- 1 hr 30 min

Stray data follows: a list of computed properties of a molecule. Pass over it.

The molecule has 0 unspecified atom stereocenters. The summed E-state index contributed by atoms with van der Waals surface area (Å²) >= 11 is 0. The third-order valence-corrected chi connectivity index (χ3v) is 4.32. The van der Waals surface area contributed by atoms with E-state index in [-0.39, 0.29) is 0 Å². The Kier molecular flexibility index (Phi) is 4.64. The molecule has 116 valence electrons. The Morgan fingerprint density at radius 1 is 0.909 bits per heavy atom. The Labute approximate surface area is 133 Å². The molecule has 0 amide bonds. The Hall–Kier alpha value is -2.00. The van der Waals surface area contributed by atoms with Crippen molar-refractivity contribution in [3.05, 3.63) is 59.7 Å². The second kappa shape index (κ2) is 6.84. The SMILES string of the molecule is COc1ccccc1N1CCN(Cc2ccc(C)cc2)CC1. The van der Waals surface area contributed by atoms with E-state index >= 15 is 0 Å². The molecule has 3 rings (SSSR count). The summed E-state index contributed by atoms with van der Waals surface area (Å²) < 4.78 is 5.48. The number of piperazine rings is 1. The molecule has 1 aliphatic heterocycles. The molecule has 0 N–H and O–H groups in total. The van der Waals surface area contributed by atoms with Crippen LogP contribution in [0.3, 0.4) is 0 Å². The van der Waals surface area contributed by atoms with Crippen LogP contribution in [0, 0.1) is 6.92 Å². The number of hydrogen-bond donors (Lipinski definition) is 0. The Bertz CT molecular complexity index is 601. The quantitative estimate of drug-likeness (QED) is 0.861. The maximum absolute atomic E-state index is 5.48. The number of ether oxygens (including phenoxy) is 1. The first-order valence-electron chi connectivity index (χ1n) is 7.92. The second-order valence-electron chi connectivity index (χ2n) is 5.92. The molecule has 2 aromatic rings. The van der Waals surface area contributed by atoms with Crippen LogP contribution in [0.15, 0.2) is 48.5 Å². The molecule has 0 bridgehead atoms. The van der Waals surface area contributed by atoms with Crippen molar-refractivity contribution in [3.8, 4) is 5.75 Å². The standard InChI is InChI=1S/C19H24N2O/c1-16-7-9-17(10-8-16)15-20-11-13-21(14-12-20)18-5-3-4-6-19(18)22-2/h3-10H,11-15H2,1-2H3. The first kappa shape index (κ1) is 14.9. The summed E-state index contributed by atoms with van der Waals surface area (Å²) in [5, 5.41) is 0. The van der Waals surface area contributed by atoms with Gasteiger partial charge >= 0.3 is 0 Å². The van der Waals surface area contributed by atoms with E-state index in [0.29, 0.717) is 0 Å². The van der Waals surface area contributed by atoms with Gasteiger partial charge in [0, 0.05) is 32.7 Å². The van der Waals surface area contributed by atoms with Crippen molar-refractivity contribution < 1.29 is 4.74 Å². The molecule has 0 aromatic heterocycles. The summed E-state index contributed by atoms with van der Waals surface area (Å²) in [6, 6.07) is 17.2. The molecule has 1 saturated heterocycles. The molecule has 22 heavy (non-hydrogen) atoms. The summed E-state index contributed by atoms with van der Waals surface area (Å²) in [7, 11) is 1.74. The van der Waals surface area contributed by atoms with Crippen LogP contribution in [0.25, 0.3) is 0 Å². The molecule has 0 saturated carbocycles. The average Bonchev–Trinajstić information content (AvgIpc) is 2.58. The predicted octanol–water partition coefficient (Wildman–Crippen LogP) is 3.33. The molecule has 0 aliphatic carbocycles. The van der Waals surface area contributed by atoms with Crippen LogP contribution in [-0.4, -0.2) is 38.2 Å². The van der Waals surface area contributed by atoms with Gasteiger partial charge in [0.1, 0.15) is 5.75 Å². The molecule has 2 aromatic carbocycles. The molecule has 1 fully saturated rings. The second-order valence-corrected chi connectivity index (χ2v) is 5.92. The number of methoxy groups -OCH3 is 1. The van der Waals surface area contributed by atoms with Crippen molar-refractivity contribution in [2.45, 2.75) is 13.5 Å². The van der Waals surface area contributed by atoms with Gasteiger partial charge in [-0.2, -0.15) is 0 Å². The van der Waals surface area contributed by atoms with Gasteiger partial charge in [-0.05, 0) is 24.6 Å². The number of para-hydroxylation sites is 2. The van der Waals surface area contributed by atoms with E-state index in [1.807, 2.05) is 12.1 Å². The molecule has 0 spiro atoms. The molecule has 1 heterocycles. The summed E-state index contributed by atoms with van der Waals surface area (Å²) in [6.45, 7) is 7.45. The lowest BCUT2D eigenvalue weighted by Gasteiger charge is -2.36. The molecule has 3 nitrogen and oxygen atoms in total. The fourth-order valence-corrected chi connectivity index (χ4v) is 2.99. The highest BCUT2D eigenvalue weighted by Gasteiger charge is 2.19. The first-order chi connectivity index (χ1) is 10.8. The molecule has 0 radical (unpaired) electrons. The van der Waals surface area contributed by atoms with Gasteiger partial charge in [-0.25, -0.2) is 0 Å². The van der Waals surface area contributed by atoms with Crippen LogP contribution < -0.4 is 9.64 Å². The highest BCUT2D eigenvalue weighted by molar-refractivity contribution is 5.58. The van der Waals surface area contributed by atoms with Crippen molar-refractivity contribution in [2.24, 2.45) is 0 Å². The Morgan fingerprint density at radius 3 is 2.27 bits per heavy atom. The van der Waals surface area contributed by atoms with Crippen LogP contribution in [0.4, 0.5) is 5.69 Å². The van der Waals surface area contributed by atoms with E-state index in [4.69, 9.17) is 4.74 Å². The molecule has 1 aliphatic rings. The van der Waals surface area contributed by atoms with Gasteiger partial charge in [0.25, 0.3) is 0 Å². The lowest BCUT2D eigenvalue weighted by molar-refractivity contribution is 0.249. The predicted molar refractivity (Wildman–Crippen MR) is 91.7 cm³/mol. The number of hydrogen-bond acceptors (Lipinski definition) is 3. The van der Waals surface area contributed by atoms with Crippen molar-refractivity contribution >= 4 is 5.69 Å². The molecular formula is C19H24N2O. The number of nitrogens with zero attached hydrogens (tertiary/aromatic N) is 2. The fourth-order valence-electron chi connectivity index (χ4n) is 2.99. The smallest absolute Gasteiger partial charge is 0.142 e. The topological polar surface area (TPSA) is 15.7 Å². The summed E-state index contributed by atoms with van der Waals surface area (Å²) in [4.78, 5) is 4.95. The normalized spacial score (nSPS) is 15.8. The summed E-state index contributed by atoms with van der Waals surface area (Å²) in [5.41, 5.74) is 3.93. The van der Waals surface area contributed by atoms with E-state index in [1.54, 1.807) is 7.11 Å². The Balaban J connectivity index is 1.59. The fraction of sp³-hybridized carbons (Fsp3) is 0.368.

In the aftermath of a nuclear explosion, the tightly-knit community of Hamelin, California is thrown into crisis. Testament, released in 1983 and directed by Lynne Littman, tells the story of one family trying to survive in the face of overwhelming tragedy. Jane Alexander plays Carol Wetherly, a mother of three struggling to keep her family together amidst rapidly worsening conditions. The film begins with the family's normal morning routine, quickly interrupted by a blinding flash and a distant boom. From there, we witness the slow and steady breakdown of society, as all communication with the outside world is cut off and basic necessities become scarce. As the days go by, the situation becomes increasingly bleak. Radiation sickness begins to take hold, and the Wetherlys and the other members of their small town must rely on their own ingenuity and resilience to survive. We see makeshift hospitals set up in basements, food and water rationed carefully, and the dead buried in makeshift graves in backyards. Throughout all of this, the film maintains a focus on the human element. Alexander's performance is quietly powerful, as we watch her character struggle to keep her children safe and maintain some semblance of normalcy in a world that is anything but. William Devane plays her husband Tom, who is away in San Francisco when the bomb drops and is forced to try and make his way home through the chaos. Rossie Harris portrays their youngest child, little Scottie, who is wise beyond his years and provides some much-needed levity in the midst of so much tragedy. What's striking about Testament is how low-key and restrained it is. There are no explosions, no sweeping musical scores, no grandiose speeches about the end of the world. Instead, we see the quiet desperation of people trying to hold onto hope as they watch their world crumble around them. The film is shot in muted tones, with much of the action taking place in dimly-lit rooms that are both claustrophobic and comforting. One of the most affecting sequences in the film comes when Carol and her eldest daughter Mary Liz (played by Roxana Zal) are driving to a distant well to try and gather water for the family. Despite the fact that little is happening onscreen, the tension is palpable: every car they pass could hold a threat, every radio broadcast could bring news of another attack. It's a masterful example of how to create tension without resorting to cheap tricks. Of course, there are moments of high drama as well. One scene in particular, in which Tom finally makes it back to Hamelin after days on the road, is incredibly emotional. It's a testament (no pun intended) to the film's careful pacing and subtle storytelling that this scene is as affecting as it is, given that we've only seen Tom briefly at the beginning of the film and have spent most of the running time with his wife and children. Perhaps the most challenging aspect of Testament is how unrelentingly bleak it is. There are no easy answers, no sudden rescues, no moments of heroism or triumph. Even when things seem like they might be improving, we know that there's always another tragedy lurking just around the corner. It's also worth noting that Testament is a product of its time. Made during the Cold War, it's clearly intended as a cautionary tale about the potentially catastrophic consequences of nuclear war. While the specifics may have changed in the intervening years, the film's underlying message remains as relevant today as it was in 1983. Ultimately, though, Testament succeeds not because of its message or its timeliness, but because of its deep, overwhelming humanity. This is a film about people, not politics or ideology or spectacle. It's about the power of love and perseverance in the face of unimaginable hardship. And that's a message that transcends time and place.